# shortest path by SanjuDudeja

VIEWS: 24 PAGES: 18

• pg 1
```									                      Midterm page 1
The worst-case complexity of an algorithm is ...
a function from N (or size of instance) to N.
(n lg n) is ... a set of functions.
A random variable is ...
a function from elementary event to real number.
Polyhash is ... a set of (hash) functions.
T(n) = 3 T(n/2) + n         T(n) is (nlg3)
T(n) = 3 T(n/3) + 5         T(n) is (n)
T(n) = 3 T(n/4) + n lg n T(n) is (n lg n)
False A heap of height n can have 2n+1 –1 nodes
False A tree of height k might only have k+1 nodes
True A red-black can implement a priority queue efficiently
1                                                 CSE 202 - Shortest Paths
Midterm page 2
Yes, you can implement “Decrease-Key(S,x,k)” in a max
heap efficiently. Go to node x (which you can do since
you have a pointer to it), change its priority to k, apply
Heapify (which “bubbles downward”).
Given a red-black tree ... in black subtree
– Every non-leaf has 2, 3, or 4 children (by P3).
– Every leaf has depth k (by P4).
– Thus # black nodes  2k+1 – 1 (obvious, or by induction)
In full red-black tree, N  # black nodes  2k+1 – 1
– So lg N  lg (2k+1 – 1)  lg 2k = k; that is , k < lg N.
– Longest path  2 k (by P4).
– So height tree = longest path  2 lg N.
NOTE: Just saying “Tree is balanced” is insufficient – we
never even really defined what “balanced” means.
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Midterm page 3
If keys are more or less uniformly randomly distributed
(so Bucket Sort take O(N) time) and K is large (or grows
with N, so KN isn’t O(N)), then Bucket Sort will be
If the keys are very skewed, and K is small, Radix Sort
will be faster (actually, all you really need is that K is
very small, that is, K << lg N).
Greedy change-making can be arbitrarily bad. Given any c,
let D2 = 2c, D3 = 2c+1, and N = 4c. Then greedy will give
one D3 and 2c-1 D1’s, or 2c coins. But optimal is to give
two D2’s, or 2 coins. So greedy is c times worse.

3                                             CSE 202 - Shortest Paths
Midterm page 5
Let A(i) = best sum of numbers in the first i columns that
doesn’t use any entry in column i.
B(i) = best sum [of ...] that uses only the top entry in column i
C(i) = best sum that uses middle entry in column i
D(i) = best sum that uses only the bottom entry in column i
E(i) = best sum that uses top and bottom entry of column i.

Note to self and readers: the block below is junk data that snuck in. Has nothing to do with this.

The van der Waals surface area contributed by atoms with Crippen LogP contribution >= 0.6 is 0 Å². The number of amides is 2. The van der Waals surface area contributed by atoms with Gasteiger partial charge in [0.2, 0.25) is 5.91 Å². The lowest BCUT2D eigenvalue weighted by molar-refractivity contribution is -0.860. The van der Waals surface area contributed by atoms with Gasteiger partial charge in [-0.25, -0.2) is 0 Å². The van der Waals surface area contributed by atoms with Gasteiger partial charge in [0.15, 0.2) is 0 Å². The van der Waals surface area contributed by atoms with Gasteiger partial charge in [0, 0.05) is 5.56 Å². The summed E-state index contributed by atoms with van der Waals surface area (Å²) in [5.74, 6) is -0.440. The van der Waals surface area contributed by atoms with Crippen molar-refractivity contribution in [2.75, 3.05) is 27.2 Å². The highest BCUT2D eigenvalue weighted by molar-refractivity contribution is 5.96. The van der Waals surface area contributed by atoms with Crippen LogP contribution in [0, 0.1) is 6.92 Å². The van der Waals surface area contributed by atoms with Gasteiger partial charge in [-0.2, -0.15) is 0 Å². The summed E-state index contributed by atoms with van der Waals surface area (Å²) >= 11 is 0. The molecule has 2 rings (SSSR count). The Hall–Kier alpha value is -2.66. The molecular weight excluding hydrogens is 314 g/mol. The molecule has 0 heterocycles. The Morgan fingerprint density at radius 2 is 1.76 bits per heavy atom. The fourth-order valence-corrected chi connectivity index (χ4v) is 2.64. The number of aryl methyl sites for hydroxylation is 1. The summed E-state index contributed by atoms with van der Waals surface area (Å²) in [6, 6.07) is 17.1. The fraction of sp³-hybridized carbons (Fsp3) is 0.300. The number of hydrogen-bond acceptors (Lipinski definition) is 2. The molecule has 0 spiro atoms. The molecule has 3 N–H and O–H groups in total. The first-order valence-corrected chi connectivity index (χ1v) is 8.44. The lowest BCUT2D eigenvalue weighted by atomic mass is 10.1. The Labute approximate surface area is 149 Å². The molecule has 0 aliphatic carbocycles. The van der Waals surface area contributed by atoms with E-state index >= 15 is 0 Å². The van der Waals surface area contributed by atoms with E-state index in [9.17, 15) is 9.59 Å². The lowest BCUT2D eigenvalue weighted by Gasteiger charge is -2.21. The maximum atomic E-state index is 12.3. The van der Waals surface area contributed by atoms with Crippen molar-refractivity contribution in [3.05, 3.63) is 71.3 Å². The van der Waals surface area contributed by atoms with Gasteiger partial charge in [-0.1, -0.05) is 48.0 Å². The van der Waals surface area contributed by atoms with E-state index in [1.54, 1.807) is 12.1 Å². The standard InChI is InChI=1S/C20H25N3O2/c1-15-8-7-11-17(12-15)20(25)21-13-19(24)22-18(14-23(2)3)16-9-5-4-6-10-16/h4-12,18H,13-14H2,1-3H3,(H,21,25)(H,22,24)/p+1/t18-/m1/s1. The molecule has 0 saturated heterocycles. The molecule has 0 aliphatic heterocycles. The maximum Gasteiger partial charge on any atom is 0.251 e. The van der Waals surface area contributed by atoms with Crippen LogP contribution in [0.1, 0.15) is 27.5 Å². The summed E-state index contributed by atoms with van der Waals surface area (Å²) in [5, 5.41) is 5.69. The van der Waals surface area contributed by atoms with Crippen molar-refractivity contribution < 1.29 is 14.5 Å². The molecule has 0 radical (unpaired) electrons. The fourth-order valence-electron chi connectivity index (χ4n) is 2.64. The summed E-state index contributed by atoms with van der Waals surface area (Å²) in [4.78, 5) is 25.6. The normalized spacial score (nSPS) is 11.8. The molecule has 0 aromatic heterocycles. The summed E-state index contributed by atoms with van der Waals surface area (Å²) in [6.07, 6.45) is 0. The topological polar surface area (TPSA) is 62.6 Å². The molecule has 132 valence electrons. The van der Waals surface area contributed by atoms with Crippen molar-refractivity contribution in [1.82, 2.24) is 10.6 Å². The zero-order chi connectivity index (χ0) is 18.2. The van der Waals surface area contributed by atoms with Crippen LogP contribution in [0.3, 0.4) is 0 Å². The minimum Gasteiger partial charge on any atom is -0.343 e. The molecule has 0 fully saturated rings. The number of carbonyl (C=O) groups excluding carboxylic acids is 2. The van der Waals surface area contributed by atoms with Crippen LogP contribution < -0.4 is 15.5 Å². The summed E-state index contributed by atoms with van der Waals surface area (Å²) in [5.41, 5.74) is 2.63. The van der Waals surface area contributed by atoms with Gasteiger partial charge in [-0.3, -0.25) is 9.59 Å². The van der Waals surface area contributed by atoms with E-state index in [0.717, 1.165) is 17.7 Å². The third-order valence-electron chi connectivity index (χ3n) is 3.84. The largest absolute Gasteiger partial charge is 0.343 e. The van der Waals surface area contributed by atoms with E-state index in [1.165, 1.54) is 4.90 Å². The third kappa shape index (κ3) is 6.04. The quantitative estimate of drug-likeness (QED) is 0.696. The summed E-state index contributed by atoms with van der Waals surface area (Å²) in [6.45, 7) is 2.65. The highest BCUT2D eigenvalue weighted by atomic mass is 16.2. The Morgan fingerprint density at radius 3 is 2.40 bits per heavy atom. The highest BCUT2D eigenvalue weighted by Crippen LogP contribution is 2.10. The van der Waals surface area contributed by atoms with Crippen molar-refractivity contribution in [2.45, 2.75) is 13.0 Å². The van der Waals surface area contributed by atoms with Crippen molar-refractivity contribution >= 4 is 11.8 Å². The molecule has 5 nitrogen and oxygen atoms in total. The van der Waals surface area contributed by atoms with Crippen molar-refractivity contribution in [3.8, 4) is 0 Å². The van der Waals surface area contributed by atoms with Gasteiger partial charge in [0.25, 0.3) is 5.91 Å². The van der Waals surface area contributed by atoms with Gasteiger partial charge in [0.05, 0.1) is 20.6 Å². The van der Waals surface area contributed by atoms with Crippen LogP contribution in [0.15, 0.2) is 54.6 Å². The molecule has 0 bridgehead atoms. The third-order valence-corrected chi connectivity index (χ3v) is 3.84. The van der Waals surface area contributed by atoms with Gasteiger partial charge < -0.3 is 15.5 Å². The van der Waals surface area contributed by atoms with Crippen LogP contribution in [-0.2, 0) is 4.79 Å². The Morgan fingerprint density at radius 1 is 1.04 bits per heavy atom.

I claim, given A(i), ..., E(i), we can compute A(i+1), ..., E(i+1) in
the “obvious” way. This will take (N) time.
E.g. A(i+1) = max(A(i), B(i), C(i), D(i), E(i))
B(i+1) = T(1,i+1) + max(A(i), C(i), D(i)),
etc.
4                                                    CSE 202 - Shortest Paths
Midterm, page 6
Basic idea: use divide an conquer.
ktile(A,N,K) {
/* print the K-tiles of A[1], ..., A[N] */
Let M = select(A, N, K/2);           /* takes O(N) time */
Split A by M into Big and Small (each of size N/2);
if (K>1) call ktile (Big, N/2, K/2);
print M;
if (K>1) call ktile (Small, N/2, K/2);
}
Complexity: T(N,K) = 2T(N/2, K/2) + cN
Recursion tree has lg K levels, each requires cN time.
So complexity is c N lg K.
5                                             CSE 202 - Shortest Paths
CSE 202 - Algorithms
Shortest Paths Problems

11/12/02           CSE 202 - Shortest Paths
Shortest Paths Problems
1
v                        t
5                     4                9
8               13
u         3        x                    4       y
2               10
1                 1                    2
w                        z
6

Given a weighted directed graph,
<u,v,t,x,z> is a path of weight 29 from u to z.
<u,v,w,x,y,z> is another path from u to z; it has
weight 16 and is the shortest path from u to z.

7                                                    CSE 202 - Shortest Paths
Variants of Shortest Paths Problems
A. Single pair shortest path problem
•   Given s and d, find shortest path from s to d.
B. Single source shortest paths problem
•   Given s, for each d find shortest path from s to d.
C. All-pairs shortest paths problem
•   For each ordered pair s,d, find shortest path.
(1) and (2) seem to have same asymptotic complexity.
(3) takes longer, but not as long as repeating (2) for each s.

8                                             CSE 202 - Shortest Paths
More Shortest Paths Variants
1. All weights are non-negative.
2. Weights may be negative, but no negative cycles
(A cycle is a path from a vertex to itself.)
3. Negative cycles allowed.
Algorithm reports “- ” if there is a negative cycle on
path from source to destination
(2) and (3) seem to be harder than (1).
v
v                           5                  u    v  w
5                   u v    w                     u    0   - -
u    0 5    8   u       -3   2    v        - -
u           3    2   v   -3 0    3
